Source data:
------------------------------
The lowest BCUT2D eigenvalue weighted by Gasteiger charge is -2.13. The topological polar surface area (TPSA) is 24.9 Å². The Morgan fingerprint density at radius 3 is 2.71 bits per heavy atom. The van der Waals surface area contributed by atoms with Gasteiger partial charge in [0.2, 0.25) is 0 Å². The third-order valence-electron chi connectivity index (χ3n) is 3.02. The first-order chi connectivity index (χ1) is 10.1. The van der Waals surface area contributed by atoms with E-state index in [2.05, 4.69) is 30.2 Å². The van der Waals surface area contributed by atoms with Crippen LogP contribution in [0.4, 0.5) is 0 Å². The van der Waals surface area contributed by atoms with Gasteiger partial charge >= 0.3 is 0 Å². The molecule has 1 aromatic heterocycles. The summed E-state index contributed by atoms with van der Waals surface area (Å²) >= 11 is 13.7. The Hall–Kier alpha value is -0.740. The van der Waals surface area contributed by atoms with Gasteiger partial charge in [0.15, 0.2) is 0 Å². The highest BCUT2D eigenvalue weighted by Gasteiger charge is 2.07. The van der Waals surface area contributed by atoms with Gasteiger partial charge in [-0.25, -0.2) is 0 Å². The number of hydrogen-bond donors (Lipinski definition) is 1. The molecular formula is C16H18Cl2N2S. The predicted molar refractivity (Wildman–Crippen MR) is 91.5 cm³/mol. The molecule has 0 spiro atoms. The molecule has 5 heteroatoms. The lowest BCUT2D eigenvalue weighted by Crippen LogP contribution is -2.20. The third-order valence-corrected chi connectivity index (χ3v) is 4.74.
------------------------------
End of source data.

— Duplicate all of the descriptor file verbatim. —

The lowest BCUT2D eigenvalue weighted by Gasteiger charge is -2.13. The topological polar surface area (TPSA) is 24.9 Å². The Morgan fingerprint density at radius 3 is 2.71 bits per heavy atom. The van der Waals surface area contributed by atoms with Gasteiger partial charge in [0.2, 0.25) is 0 Å². The third-order valence-electron chi connectivity index (χ3n) is 3.02. The first-order chi connectivity index (χ1) is 10.1. The van der Waals surface area contributed by atoms with E-state index in [2.05, 4.69) is 30.2 Å². The van der Waals surface area contributed by atoms with Crippen LogP contribution in [0.4, 0.5) is 0 Å². The van der Waals surface area contributed by atoms with Gasteiger partial charge >= 0.3 is 0 Å². The molecule has 1 aromatic heterocycles. The summed E-state index contributed by atoms with van der Waals surface area (Å²) >= 11 is 13.7. The Hall–Kier alpha value is -0.740. The van der Waals surface area contributed by atoms with Gasteiger partial charge in [0.15, 0.2) is 0 Å². The highest BCUT2D eigenvalue weighted by Gasteiger charge is 2.07. The van der Waals surface area contributed by atoms with Gasteiger partial charge in [-0.25, -0.2) is 0 Å². The number of hydrogen-bond donors (Lipinski definition) is 1. The molecular formula is C16H18Cl2N2S. The predicted molar refractivity (Wildman–Crippen MR) is 91.5 cm³/mol. The molecule has 0 spiro atoms. The molecule has 5 heteroatoms. The lowest BCUT2D eigenvalue weighted by Crippen LogP contribution is -2.20. The third-order valence-corrected chi connectivity index (χ3v) is 4.74.